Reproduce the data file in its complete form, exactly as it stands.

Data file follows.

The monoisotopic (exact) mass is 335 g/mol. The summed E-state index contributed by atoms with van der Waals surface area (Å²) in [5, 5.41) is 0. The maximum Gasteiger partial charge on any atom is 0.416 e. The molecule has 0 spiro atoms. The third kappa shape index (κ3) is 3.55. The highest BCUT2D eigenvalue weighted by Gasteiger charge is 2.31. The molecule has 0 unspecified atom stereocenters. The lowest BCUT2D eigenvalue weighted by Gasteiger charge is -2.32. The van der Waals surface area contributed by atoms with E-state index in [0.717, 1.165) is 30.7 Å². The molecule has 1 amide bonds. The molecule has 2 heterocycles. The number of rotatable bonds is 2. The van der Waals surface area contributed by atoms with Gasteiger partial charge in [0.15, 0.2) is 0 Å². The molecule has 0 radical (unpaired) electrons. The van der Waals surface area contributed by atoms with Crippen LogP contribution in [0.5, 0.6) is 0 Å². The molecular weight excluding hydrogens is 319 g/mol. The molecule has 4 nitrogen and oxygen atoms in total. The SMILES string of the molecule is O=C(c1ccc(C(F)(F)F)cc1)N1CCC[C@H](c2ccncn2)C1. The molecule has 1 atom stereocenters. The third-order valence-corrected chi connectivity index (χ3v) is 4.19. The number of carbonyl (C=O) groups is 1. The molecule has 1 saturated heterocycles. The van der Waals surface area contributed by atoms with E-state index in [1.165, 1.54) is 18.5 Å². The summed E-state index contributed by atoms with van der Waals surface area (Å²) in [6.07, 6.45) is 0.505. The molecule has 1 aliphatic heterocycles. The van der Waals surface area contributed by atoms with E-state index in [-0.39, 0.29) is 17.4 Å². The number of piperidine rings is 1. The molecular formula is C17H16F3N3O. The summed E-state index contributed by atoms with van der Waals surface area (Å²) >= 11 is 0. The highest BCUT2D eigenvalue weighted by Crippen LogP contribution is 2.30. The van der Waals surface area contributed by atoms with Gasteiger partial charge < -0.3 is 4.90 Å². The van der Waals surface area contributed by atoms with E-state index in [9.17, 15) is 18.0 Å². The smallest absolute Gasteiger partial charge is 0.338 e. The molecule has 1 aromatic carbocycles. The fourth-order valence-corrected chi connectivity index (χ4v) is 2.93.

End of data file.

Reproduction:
The monoisotopic (exact) mass is 335 g/mol. The summed E-state index contributed by atoms with van der Waals surface area (Å²) in [5, 5.41) is 0. The maximum Gasteiger partial charge on any atom is 0.416 e. The molecule has 0 spiro atoms. The third kappa shape index (κ3) is 3.55. The highest BCUT2D eigenvalue weighted by Gasteiger charge is 2.31. The molecule has 0 unspecified atom stereocenters. The lowest BCUT2D eigenvalue weighted by Gasteiger charge is -2.32. The van der Waals surface area contributed by atoms with E-state index in [0.717, 1.165) is 30.7 Å². The molecule has 1 amide bonds. The molecule has 2 heterocycles. The number of rotatable bonds is 2. The van der Waals surface area contributed by atoms with Gasteiger partial charge in [0.15, 0.2) is 0 Å². The molecule has 0 radical (unpaired) electrons. The van der Waals surface area contributed by atoms with Crippen LogP contribution in [0.5, 0.6) is 0 Å². The molecular weight excluding hydrogens is 319 g/mol. The molecule has 4 nitrogen and oxygen atoms in total. The SMILES string of the molecule is O=C(c1ccc(C(F)(F)F)cc1)N1CCC[C@H](c2ccncn2)C1. The molecule has 1 atom stereocenters. The third-order valence-corrected chi connectivity index (χ3v) is 4.19. The number of carbonyl (C=O) groups is 1. The molecule has 1 saturated heterocycles. The van der Waals surface area contributed by atoms with E-state index in [1.165, 1.54) is 18.5 Å². The summed E-state index contributed by atoms with van der Waals surface area (Å²) in [6.07, 6.45) is 0.505. The molecule has 1 aliphatic heterocycles. The van der Waals surface area contributed by atoms with E-state index in [-0.39, 0.29) is 17.4 Å². The number of piperidine rings is 1. The molecular formula is C17H16F3N3O. The summed E-state index contributed by atoms with van der Waals surface area (Å²) >= 11 is 0. The highest BCUT2D eigenvalue weighted by Crippen LogP contribution is 2.30. The van der Waals surface area contributed by atoms with Gasteiger partial charge < -0.3 is 4.90 Å². The van der Waals surface area contributed by atoms with E-state index in [9.17, 15) is 18.0 Å². The smallest absolute Gasteiger partial charge is 0.338 e. The molecule has 1 aromatic carbocycles. The fourth-order valence-corrected chi connectivity index (χ4v) is 2.93.